New Missal’s Cover Explained


We can now reveal what your Altar Missal will look like when you start using it on the First Sunday of Advent 2011!

CTS’s aim is to make a book which through the quality of its materials and design will speak of the noble simplicity of the Roman Rite and of the dignity which is pertinent to Liturgical books.

What it all means

As it takes its place on the altars of churches in Britain and Australia, we are confident that the Altar Missal will be an object of dignified beauty, quality and durability. To that end it will be bound in genuine Italian leather and blocked in gold, not only on the front, back and spine but also on the inside lip of the cover. Together with the gilding of the book block this will emphasise the precious nature of the words the book contains and liturgies at which it is used.


The cross which is the centrepiece of the design has been designed to communicate the continuity but also the differences with the 1970 translation of the Mass. The cross is the same shape as that used on the previous Liturgical Books but is more complex, laden with symbolism and hopefully more beautiful, encapsulating some of the aims of the new text. The cross also aims to represents something of the ancient character of the texts contained and the liturgy celebrated using the Missal.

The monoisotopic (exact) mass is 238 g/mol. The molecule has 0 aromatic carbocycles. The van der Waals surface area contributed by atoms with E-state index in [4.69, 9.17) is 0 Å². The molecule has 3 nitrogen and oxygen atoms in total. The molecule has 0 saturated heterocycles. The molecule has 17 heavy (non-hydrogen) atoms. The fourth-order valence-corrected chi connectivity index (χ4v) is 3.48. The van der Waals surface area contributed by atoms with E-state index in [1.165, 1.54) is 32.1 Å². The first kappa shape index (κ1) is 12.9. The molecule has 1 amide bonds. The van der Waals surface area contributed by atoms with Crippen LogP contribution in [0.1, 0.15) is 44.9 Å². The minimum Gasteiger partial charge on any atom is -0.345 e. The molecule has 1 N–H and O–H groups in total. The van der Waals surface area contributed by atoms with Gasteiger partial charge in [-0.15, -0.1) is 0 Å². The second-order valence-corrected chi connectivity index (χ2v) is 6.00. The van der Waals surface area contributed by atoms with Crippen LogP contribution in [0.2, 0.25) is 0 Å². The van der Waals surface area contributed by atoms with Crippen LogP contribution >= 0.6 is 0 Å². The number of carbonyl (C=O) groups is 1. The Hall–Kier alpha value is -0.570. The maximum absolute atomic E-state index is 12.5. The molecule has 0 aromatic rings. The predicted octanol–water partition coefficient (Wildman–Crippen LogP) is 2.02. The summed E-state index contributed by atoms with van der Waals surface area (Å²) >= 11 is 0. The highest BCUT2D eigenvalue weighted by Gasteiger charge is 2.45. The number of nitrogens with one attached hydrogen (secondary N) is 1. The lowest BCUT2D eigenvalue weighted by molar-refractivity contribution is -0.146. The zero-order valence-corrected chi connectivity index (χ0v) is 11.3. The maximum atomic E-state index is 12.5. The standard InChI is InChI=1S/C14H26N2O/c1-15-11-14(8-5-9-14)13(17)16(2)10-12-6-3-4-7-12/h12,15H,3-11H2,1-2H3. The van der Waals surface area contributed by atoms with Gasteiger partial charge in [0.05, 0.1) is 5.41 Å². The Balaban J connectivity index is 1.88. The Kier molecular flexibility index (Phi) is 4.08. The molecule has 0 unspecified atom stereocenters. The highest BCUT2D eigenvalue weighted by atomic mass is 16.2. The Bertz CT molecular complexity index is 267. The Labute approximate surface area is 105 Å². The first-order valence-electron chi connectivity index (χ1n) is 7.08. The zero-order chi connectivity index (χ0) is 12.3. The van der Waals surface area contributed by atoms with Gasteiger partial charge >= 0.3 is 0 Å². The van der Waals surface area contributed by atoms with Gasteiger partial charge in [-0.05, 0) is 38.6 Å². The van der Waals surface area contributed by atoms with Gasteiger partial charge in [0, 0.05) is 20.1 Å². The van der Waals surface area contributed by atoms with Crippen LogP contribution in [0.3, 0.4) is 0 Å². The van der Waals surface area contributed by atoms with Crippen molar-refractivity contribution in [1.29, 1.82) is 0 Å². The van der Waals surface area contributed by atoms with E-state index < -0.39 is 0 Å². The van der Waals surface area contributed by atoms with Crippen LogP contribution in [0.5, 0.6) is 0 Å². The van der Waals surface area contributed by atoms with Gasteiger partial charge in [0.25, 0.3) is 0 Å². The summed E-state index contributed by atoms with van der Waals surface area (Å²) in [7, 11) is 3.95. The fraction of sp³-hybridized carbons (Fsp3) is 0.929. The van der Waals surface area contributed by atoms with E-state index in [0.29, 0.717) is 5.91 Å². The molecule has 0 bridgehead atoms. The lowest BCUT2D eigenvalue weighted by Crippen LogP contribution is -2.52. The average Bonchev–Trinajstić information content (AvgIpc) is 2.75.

The cross is inspired by a Greek St George’s cross and is surrounded by eight Greek letters. The ‘Christogram’ IC and XC, (the Greek letters which are the abbreviation of the name Jesus Christ IesouS XristoS, the S represented by the ‘lunate sigma’ or what looks to us like a C). The NI KA is an abbreviation of the word NIKAtor or ‘conqueror’. So around the glorious Cross are the words Jesus Christ the Conqueror which of course refers not to any earthly victory, but to his victory over death and sin which is celebrated and made present at every Mass.

Illustrations coming soon

The decorative elements on the border are inspired by the cross itself and the corner crosses are taken from the decorative elements found in the beautiful illustrations that will be reproduced in full colour within the Missal… more on those next week.

For even more information click here.

Let us know what you think in the comments below!

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4 comments on “New Missal’s Cover Explained

  1. M. Jackson Osborn

    March 3, 2011 at 6:57 am Reply

    An example of eccelsiastical art at its best. Inimitably tasteful. And, it looks like a holy book.
    Have we any hope of an American book of equal beauty?

  2. I had always understood that ΝΙΚΑ (or νικᾷ) was the third person singular active indicative of νικάω, and thus means, “conquers”, not that it is an abbreviation for ΝΙΚΑΤΩΡ (or νικάτωρ). Thus, “Jesus Christ conquers”, not Jesus Christ [is] conqueror.

  3. The missal looks beautiful. The CTS must really have a good team working on this, I already thought their design for the Bible was excellent and now this… What can I say… the CTS is just going from strength to strength! Keep up the good work.

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